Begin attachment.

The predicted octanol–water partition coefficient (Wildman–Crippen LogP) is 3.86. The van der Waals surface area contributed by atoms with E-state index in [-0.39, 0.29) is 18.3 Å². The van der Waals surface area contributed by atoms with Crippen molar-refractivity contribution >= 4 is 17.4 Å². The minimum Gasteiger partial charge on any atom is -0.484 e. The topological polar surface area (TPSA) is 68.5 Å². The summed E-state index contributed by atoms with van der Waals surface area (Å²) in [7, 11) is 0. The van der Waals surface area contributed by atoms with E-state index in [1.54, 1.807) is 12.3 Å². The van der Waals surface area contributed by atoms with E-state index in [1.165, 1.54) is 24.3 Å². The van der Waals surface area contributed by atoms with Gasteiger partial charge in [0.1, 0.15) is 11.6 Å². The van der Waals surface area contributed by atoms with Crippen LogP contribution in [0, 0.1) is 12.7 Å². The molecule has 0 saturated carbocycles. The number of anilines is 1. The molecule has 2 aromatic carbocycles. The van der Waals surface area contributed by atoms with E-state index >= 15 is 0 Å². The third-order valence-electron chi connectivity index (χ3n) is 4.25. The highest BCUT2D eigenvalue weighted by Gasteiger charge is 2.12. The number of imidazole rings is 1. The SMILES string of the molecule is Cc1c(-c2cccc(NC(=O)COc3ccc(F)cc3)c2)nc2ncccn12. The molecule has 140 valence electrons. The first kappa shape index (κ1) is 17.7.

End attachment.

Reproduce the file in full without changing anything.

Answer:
The predicted octanol–water partition coefficient (Wildman–Crippen LogP) is 3.86. The van der Waals surface area contributed by atoms with E-state index in [-0.39, 0.29) is 18.3 Å². The van der Waals surface area contributed by atoms with Crippen molar-refractivity contribution >= 4 is 17.4 Å². The minimum Gasteiger partial charge on any atom is -0.484 e. The topological polar surface area (TPSA) is 68.5 Å². The summed E-state index contributed by atoms with van der Waals surface area (Å²) in [7, 11) is 0. The van der Waals surface area contributed by atoms with E-state index in [1.54, 1.807) is 12.3 Å². The van der Waals surface area contributed by atoms with E-state index in [1.165, 1.54) is 24.3 Å². The van der Waals surface area contributed by atoms with Gasteiger partial charge in [0.1, 0.15) is 11.6 Å². The van der Waals surface area contributed by atoms with Crippen LogP contribution in [0, 0.1) is 12.7 Å². The molecule has 0 saturated carbocycles. The number of anilines is 1. The molecule has 2 aromatic carbocycles. The van der Waals surface area contributed by atoms with E-state index >= 15 is 0 Å². The third-order valence-electron chi connectivity index (χ3n) is 4.25. The highest BCUT2D eigenvalue weighted by Gasteiger charge is 2.12. The number of imidazole rings is 1. The SMILES string of the molecule is Cc1c(-c2cccc(NC(=O)COc3ccc(F)cc3)c2)nc2ncccn12. The molecule has 140 valence electrons. The first kappa shape index (κ1) is 17.7.